Ernst Bloch went even further to suggest that a society dispossessed of the narrative skill to envision alternative political, economic, and cultural relations is dead. However, Bloch’s vision of utopia was distinct from Mannheim’s, in that he linked the conception of utopia to the principle of hope. Whereas for Mannheim the blueprint of utopia was to be drawn up by the intelligentsia, Bloch located utopia in the ‘Not-Yet-Become’ of folklore, in the popular desire to hope and strive for a better life expressed in myth, fairytales and daydreams.24 From Fairytales to Nightmares The absurdity of perceiving the Islamic Republic as a manifestation of a postmodern political logic is too obvious. However, the Rushdie Affair of 1989 once again highlighted the contradiction between ‘plurality of terrains, multiple experiences and different constituencies’25 and commitment to ‘a fundamental human and intellectual obligation.’26 I located both sides of this contradiction in the works of Edward Said to emphasize that the two positions are not divided into mutually exclusive camps. One might rightly argue, as Gyan Prakash does, that there is no contradiction in Said’s position. There should be enough room for intellectual obligations of any sort in a plural terrain, room for both Salman Rushdie and his Muslim critics. The point however is whether a totality or a systemizing perspective (i.e. human rights, democracy) is necessary to accommodate plurality and difference. James Clifford once wrote that The privilege of standing above cultural particularism, of appealing to the universalist power that speaks for humanity, for universal experience of love, work, death, etc., is a privilege invented by totalizing Western liberalism.27 He further chastised Said for remaining ‘ambivalently enmeshed in the totalizing habits of Western humanism.’28 But this formula still leaves the point of reference in defending Salman Rushdie’s rights opaque. Although the Rushdie Affair became synonymous with Ayatollah Khomeini’s fatwa calling for Mr. Rushdie’s death, what is more intriguing in this case is the politics of British Muslims. Socio-political movements that thrive on the notion of cultural particularism, pose a conceptual as well as a political dilemma for those who distrust totalizing habits. In the case of the Rushdie Affair, the problem was that Salman Rushdie’s ‘cultural translation’29 became the target of the wrath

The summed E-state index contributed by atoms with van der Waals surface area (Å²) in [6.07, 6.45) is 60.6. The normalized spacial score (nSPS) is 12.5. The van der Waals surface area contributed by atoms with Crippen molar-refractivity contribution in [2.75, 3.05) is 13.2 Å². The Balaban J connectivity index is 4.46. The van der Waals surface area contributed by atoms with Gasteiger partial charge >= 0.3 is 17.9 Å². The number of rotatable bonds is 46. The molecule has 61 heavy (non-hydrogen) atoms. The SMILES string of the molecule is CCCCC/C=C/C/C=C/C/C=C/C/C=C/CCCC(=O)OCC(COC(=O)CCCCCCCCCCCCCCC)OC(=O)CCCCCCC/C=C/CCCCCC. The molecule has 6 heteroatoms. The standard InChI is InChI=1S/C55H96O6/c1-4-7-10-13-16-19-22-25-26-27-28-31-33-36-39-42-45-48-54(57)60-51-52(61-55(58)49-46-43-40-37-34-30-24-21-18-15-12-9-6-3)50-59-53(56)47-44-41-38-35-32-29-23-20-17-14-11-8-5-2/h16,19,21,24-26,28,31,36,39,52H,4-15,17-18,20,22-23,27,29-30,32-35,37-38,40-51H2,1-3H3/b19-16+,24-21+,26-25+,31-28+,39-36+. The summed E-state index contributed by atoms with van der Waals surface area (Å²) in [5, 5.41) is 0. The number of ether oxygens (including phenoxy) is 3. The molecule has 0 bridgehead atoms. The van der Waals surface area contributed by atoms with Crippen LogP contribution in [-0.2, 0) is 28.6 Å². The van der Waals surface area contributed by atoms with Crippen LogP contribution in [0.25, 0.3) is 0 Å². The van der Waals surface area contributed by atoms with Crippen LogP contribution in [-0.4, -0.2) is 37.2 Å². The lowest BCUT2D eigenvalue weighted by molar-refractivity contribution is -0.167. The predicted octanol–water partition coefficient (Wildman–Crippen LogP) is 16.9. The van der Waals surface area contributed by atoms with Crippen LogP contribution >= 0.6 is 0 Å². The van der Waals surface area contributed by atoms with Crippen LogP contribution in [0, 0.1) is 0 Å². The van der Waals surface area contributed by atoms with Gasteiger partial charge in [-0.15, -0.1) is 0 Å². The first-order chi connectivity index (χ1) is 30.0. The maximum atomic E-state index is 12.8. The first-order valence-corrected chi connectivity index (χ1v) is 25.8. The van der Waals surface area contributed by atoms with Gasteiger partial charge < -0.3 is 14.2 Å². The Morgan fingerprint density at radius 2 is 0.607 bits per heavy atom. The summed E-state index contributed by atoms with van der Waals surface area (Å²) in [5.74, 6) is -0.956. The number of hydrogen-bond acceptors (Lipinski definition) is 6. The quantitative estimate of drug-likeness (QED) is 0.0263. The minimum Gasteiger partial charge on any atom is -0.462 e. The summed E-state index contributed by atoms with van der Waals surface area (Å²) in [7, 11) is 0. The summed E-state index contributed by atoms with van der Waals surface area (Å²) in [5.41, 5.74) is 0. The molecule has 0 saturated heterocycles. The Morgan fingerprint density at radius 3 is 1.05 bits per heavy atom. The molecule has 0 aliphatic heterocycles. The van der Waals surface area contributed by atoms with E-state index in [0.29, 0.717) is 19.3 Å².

of a community whose culture was supposedly translated in his book, that of the émigré.30 In writing The Satanic Verses, Rushdie remarked, he ventured to converge his English and Indian parts, the part that ‘loves London’ and the part that ‘longs for Bombay,’ into a single self. ‘But most of the time,’ he commented, ‘people will ask me––will ask anyone like me [the émigré, the exiled]––are you Indian? Pakistani? English? What is being expressed is a discomfort with a plural identity.’31 Apparently, two opposing totalizing groups voiced this discomfort: the ‘fundamentalist absolutists’ and the ‘liberal universalists.’32 Neither the British government nor rioting Muslims in Bradford, according to Bhabha, ‘represents the values of the multiracial society that we identify with, either as political ideal or as a social reality.’33 The liberals and conservatives alike moved promptly to defend tolerance versus the transgression of fundamentalism. They asked ethnic minorities not to insulate themselves in the host society, and invited them for ‘proper integration’ without ‘abandoning their faith.’ John Patten, the Home Secretary’s deputy, in his open letter (July 18, 1989) entitled ‘On being British,’ attributed Britishness to ‘those things which…we have in common. Our democracy and our laws, the English language, and the history that has shaped modern Britain.’ To take advantage of being a British citizen, immigrant children, according to Patten, must command ‘a clear understanding of British democratic processes, of its laws, the system of Government and the history that lies behind them.’ No one had better captured the irony of Patton’s assertion than Rushdie himself in the wonderful passage in The Satanic Verses: ‘The trouble with the English is that their history happened overseas, so they don't know what it means.’ The former subjects of the Empire lived a closer life to British history than their present white hosts. Gerald Kaufman was one of the first to expose the racism informing much of the national debate on the Rushdie affair. ‘The liberals were prepared,’ he wrote, ‘to fight against racial discri-mination and stand up for Muslims so long as they conformed to liberal notions of acceptable conduct and did not get above themselves.’34 The second tendency was manifested in the British Muslims’ demand for banning The Satanic Verses, which obviously did not elicit a sympathetic response from either the state, or the non-liberal supporters of Salman Rushdie. Khomeini’s fatwa quashed British Muslims’ demands and turned the local predicaments of the émigré communities into a global war over liberal principles of human rights and civil liberties. For